Wednesday, February 22, 2006

Trabalhamos Juntos (We work together)

Sorry for the delay in the posting over the past few days. We’ve had a ton of visitors come through the office lately and it has caused me to neglect my blog. On Monday we had our big Project Steering Committee meeting where we had to present the work of MMF in front of the representatives from CIDA as well as the Bank of Mozambique and ministries of finance and rural planning and development. MMF will come to a close here by the end of November unless CIDA and the Mozambican government decided to renew the partnership commitment between them and MEDA. We put forth a good presentation I thought but now we have to play that proverbial waiting game as the bureaucratic wheels continue to turn and decide on our future here in Mozambique.

But for the time being I will write another report on the trip up north. After our two days with Caixa das Mulheres de Nampula, Cremildo and I met up with a microfinance institution by the name of Ophavela. Now Ophavela has a unique lending methodology that I had yet to see during my time in Mozambique. They facilitate what is know as rural savings and loan programs for poor, subsistence communities throughout the rural districts in Nampula. Unlike most other MFIs who receive funding for client loans from international donors and development organizations, Ophavela sets up self-sustaining associations of 15-30 members whose loan capital comes from the pool of savings that they are able to accumulate as a group. This methodology works extremely well in these rural areas where the communities are extremely poor and depend on each other as a means to survival.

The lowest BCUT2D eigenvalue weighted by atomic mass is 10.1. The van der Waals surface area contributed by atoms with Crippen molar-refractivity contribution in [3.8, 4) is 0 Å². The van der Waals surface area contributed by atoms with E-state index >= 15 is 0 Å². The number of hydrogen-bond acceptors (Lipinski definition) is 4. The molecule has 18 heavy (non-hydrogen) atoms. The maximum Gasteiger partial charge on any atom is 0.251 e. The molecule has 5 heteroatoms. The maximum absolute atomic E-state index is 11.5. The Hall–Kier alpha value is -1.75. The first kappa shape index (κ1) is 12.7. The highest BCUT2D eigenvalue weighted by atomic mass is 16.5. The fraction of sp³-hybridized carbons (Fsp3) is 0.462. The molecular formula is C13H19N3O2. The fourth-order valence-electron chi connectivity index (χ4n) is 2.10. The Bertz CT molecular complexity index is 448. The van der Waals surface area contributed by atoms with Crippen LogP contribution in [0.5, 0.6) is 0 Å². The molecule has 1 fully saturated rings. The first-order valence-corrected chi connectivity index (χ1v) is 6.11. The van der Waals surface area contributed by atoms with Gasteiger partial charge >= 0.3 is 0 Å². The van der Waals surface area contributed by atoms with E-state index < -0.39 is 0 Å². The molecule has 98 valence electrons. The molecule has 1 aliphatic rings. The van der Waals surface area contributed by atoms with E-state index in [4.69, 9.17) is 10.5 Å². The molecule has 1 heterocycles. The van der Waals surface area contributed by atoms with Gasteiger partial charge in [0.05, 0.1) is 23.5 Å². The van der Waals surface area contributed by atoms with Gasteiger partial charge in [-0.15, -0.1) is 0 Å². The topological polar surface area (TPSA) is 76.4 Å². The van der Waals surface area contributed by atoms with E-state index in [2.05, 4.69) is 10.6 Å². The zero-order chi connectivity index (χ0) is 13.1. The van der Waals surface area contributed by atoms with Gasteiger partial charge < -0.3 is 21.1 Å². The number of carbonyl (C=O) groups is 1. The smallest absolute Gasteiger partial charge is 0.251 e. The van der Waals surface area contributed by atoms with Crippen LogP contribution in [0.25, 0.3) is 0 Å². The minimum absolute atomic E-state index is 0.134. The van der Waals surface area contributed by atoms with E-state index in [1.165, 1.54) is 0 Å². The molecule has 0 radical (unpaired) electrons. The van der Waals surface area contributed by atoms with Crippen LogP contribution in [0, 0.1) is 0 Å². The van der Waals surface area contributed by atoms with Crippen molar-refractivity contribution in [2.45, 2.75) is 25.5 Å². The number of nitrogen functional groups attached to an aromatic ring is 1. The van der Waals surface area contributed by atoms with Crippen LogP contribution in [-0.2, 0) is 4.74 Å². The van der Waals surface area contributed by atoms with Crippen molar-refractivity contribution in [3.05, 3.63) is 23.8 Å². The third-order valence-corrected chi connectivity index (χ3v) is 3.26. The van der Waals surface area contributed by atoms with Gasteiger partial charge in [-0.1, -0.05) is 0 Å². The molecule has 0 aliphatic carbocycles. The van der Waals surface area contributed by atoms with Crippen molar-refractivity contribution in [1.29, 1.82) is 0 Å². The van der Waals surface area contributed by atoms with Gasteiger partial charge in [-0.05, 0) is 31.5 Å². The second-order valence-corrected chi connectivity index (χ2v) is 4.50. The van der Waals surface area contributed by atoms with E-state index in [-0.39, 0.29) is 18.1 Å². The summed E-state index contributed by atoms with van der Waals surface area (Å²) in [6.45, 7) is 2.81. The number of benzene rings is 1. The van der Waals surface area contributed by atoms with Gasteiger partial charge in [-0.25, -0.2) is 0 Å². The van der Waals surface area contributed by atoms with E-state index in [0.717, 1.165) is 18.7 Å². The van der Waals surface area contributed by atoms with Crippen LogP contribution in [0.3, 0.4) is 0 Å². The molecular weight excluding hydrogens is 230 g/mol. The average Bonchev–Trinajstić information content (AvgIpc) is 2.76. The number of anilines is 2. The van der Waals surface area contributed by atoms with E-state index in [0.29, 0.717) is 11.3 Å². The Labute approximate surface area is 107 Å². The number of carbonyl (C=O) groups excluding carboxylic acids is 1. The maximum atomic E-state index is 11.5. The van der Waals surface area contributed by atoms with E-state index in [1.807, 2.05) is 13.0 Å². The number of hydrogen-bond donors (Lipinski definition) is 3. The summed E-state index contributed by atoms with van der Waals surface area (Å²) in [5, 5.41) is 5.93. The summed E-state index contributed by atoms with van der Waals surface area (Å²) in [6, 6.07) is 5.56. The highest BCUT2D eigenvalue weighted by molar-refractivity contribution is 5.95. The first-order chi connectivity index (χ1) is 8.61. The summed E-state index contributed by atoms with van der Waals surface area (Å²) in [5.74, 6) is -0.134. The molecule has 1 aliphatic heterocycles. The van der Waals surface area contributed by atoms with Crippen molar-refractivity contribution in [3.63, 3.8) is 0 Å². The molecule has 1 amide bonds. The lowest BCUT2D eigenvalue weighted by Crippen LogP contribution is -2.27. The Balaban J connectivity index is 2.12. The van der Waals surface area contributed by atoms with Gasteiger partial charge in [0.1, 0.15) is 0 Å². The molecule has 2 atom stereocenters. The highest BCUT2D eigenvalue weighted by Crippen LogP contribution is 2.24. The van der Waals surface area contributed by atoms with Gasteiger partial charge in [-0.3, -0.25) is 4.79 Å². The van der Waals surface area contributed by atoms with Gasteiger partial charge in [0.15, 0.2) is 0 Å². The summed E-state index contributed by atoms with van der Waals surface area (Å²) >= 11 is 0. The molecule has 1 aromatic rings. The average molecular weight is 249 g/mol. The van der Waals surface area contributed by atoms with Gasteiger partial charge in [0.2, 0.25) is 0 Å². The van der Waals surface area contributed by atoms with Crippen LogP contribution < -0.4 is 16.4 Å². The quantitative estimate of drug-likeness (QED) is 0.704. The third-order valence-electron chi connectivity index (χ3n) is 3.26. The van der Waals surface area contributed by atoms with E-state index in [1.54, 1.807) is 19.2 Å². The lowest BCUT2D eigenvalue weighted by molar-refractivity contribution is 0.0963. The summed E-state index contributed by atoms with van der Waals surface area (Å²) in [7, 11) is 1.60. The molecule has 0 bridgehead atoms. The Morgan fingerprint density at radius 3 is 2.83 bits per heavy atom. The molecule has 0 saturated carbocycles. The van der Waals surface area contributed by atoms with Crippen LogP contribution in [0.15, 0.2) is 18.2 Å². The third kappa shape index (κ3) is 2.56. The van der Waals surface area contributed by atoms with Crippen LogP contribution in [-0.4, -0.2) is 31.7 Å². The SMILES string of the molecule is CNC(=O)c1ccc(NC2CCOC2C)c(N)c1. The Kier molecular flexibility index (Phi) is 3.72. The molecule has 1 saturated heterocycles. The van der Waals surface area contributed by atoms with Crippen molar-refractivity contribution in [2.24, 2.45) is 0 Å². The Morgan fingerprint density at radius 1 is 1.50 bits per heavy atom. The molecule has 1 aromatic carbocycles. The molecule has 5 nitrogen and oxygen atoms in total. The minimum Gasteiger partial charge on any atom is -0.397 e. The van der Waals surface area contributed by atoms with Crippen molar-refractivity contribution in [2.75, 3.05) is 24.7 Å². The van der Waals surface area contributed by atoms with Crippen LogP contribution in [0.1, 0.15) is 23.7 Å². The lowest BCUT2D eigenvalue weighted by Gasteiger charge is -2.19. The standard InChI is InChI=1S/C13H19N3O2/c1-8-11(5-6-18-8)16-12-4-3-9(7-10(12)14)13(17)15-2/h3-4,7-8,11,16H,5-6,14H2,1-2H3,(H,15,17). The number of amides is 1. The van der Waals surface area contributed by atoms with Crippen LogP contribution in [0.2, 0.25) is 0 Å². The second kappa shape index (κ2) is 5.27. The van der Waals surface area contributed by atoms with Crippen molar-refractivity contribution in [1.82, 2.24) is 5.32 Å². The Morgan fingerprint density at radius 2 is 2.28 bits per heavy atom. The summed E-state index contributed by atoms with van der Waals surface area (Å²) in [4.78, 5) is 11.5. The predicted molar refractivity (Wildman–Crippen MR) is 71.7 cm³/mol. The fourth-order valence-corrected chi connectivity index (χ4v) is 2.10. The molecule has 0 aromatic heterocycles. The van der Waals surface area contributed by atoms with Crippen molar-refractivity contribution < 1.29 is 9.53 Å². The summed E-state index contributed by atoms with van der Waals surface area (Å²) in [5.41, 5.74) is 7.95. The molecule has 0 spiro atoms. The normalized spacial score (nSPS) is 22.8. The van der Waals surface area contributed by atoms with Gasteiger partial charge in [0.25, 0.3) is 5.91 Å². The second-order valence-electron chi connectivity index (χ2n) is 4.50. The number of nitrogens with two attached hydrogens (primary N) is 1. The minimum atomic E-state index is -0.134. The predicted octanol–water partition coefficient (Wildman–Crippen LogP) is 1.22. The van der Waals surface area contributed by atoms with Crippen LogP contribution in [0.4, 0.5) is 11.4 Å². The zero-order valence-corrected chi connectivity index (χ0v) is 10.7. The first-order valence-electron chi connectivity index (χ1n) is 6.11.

So Ophavela will go out into these rural districts (where not many NGOs dare travel!!) and train local communities on how to run these credit associations. The members receive basic training in money management, record keeping and, recently, some basic information on HIV/AIDS. After a two month intensive training period the groups are reviewed by Ophavela officers and approved for the next “maturation phase.” This involves less monitoring by the Ophavela officers and community activists and more sovereignty transferred to the association members. The groups each have some flexibility in designing the conditions of the savings and loans as well as the terms of membership in the association. They will meet once a week to collect the savings contributions, provide credit to willing members, collect loan payments and discuss any emergencies or general issues of the day, all in addition to some good hearted singing, laughing and socializing with their friends from the community. Each member knows that their contribution is important to the overall wealth of the group, working together to foster greater prosperity for the community.

We spent the first half of the day with Ophavela interviewing their staff at their head office in Nampula. The staff were incredibly friendly and eager to talk about their operations as well as their HIV/AIDS program that was currently being developed. They have done a lot of work already and clearly highlighted areas where they would need further technical assistance. After the meetings in the morning we headed out to see some of the associations that operated just outside of Nampula. Being the visitors from the “big city,” Cremildo and I received a royal welcome from the association members complete with singing, dancing and refreshments (coke and egg sandwiches!!). For communities whose members often survive on less than a dollar a day, such an outpouring of hospitality was very touching.